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Landscape care when wet
Alicia Boor
Alicia Boor

To say that we have had a wet spring would be an understatement to say the least. This can be a concern for homeowners and their landscapes. I found a few pieces of advice from Ward Upham, K-State Research and Extension’s horticulture department to share with you this week that address a few concerns you may have. As always, if you have any questions, you can call me at 620-793-1910.

Too wet to mow the lawn

What do you do when the lawn can’t be cut because of constant rain? The best thing to do is to set your mower as high as possible and bring it down in steps. It is always best never to take more than one third of the grass blade off at one time. If more is taken, the plant reacts by using stored energy reserves to quickly send up new growth. This reduces the amount of energy available for the plant to deal with stress or damage done by insects or disease. However, sometimes it is just not possible to keep the “one-third rule.” In such cases, cut as high as possible even though it may mean you are cutting off more than one third of the blade. Bring the height down gradually by cutting more often and at progressively lower heights until you reach the target height.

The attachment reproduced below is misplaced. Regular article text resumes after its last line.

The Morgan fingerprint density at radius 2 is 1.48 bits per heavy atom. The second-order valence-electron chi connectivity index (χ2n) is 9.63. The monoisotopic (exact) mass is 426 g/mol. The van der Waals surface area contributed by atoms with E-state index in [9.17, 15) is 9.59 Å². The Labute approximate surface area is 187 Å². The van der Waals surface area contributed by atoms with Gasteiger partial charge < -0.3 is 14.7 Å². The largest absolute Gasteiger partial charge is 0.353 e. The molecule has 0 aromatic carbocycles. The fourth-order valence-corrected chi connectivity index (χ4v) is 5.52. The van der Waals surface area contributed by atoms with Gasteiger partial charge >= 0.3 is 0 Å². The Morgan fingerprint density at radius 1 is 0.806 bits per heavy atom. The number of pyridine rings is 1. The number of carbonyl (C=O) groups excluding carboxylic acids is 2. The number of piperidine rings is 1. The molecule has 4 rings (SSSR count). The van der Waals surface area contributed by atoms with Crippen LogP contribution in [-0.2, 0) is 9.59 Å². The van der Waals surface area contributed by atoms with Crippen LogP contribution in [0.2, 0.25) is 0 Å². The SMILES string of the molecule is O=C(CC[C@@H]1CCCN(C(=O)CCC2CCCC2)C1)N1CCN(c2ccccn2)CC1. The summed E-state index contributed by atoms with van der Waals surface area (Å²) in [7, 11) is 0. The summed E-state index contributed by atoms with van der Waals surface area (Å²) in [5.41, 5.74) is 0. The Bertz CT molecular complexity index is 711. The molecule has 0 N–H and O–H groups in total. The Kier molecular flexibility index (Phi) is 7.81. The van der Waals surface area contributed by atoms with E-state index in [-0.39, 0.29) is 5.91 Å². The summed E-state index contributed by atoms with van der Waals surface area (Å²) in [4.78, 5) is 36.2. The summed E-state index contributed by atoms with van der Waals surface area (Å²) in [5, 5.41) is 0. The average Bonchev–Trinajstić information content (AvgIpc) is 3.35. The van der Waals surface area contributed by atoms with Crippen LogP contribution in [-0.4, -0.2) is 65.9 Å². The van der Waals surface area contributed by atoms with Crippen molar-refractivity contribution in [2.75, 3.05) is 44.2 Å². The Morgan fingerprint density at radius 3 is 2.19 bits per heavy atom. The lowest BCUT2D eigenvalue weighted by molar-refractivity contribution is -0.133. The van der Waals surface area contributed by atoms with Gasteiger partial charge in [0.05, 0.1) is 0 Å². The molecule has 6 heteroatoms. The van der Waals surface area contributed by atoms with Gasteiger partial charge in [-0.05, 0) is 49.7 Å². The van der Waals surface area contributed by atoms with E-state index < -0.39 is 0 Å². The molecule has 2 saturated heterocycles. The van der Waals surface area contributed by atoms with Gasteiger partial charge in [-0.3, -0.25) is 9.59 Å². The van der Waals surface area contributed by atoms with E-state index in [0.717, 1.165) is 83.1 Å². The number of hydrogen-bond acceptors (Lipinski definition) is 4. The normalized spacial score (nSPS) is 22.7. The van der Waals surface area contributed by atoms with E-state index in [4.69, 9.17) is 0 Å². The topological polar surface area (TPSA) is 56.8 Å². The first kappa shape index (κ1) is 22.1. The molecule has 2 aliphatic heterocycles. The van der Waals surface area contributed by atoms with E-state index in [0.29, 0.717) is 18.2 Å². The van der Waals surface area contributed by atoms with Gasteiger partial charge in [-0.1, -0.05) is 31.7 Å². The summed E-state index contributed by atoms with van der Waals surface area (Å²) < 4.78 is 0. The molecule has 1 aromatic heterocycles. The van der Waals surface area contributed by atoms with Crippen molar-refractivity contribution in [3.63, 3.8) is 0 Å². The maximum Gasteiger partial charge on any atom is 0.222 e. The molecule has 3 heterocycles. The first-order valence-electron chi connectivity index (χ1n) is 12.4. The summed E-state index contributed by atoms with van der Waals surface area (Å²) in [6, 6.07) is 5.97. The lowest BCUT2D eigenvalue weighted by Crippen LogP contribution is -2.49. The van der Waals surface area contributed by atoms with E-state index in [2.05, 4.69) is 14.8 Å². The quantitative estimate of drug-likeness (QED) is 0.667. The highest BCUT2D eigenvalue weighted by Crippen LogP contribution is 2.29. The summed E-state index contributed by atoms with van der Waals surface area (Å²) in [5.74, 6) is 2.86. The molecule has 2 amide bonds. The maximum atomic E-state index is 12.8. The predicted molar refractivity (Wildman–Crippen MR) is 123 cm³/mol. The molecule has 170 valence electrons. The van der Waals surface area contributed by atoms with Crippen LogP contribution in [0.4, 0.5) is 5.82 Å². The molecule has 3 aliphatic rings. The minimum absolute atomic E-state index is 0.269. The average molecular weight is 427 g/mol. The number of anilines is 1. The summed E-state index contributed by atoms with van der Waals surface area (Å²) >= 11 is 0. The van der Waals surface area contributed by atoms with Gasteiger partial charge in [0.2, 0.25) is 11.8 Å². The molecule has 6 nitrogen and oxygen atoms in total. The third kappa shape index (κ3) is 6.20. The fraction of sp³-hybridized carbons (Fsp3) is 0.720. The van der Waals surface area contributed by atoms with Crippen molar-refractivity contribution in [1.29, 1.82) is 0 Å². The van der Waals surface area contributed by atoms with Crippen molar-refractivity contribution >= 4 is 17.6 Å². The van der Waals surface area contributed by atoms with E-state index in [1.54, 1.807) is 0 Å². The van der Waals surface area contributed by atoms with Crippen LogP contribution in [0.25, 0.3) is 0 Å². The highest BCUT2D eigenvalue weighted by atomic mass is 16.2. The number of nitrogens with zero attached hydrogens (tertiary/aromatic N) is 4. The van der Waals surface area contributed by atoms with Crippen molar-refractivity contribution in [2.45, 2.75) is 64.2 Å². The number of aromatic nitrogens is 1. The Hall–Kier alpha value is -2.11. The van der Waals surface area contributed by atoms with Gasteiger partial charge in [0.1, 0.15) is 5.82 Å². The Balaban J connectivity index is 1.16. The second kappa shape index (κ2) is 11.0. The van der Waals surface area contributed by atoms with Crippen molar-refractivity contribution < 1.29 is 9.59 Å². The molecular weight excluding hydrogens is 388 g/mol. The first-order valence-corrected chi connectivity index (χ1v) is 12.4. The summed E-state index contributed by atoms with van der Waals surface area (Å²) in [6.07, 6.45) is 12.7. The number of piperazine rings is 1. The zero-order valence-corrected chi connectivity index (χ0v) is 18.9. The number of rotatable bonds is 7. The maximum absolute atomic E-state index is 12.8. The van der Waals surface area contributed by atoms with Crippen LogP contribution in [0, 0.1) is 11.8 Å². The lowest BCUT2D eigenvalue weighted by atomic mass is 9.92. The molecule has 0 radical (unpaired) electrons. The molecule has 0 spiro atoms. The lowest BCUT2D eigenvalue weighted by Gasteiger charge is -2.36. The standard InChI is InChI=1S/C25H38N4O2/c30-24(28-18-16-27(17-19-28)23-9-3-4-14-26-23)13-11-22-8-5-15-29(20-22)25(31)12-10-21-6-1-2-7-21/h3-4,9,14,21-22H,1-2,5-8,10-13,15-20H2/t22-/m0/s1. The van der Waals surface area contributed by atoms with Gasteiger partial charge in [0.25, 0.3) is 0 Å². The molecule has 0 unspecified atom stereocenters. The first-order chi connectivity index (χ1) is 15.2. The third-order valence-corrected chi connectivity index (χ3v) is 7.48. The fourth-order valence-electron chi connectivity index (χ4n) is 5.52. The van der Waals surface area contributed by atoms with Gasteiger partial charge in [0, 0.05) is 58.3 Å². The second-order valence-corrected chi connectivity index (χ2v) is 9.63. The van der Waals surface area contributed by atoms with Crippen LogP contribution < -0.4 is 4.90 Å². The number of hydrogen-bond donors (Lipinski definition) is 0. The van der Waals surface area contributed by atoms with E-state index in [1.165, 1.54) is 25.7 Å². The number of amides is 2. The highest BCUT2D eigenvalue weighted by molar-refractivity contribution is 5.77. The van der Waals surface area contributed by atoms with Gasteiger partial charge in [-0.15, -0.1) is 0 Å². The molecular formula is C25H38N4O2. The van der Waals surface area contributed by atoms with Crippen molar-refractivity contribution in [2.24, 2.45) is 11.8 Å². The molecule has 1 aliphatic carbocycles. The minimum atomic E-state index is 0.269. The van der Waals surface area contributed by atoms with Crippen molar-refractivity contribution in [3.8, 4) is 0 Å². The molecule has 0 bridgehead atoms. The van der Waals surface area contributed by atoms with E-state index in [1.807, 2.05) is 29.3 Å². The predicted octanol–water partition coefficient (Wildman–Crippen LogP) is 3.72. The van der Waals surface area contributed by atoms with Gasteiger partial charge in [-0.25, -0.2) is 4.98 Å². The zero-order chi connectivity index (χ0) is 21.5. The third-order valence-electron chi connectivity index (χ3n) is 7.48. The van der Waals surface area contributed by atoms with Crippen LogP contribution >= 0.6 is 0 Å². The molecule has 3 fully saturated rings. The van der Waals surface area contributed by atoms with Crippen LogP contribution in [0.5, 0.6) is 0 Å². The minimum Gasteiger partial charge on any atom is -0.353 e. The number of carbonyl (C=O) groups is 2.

Trees in flood

Trees differ markedly in their ability to withstand flooding. Some trees have mechanisms in place to provide oxygen to the roots of plants with water saturated soils and others do not. However, most trees will maintain health if flood waters recede in 7 days or less. It also helps if water is flowing rather than stagnant. If the roots of sensitive trees are flooded for long periods of time, damage will occur including leaf drop, iron chlorosis, leaf curl, branch dieback, and in some cases, tree death. Another danger of flooding is the deposition of sediment. An additional layer of silt 3 inches or more can also restrict oxygen to the roots. If possible, remove deep layers of sediment as soon as conditions permit. This is especially important for small or recently transplanted trees.

Try to avoid any additional stress to the trees this growing season. Ironically, one of the most important practices is to water trees if the weather turns dry. Flooding damages roots and therefore the root system is less efficient in making use of available soil water. Timely waterings are vital to a tree’s recovery. Also be diligent in removing dead or dying branches that may serve as an entry point for disease organisms or insect pests. 

Alicia Boor is the Agriculture and Natural Resources agent with K-State Research and Extension – Cottonwood District. Contact her by email at or call 620-793-1910.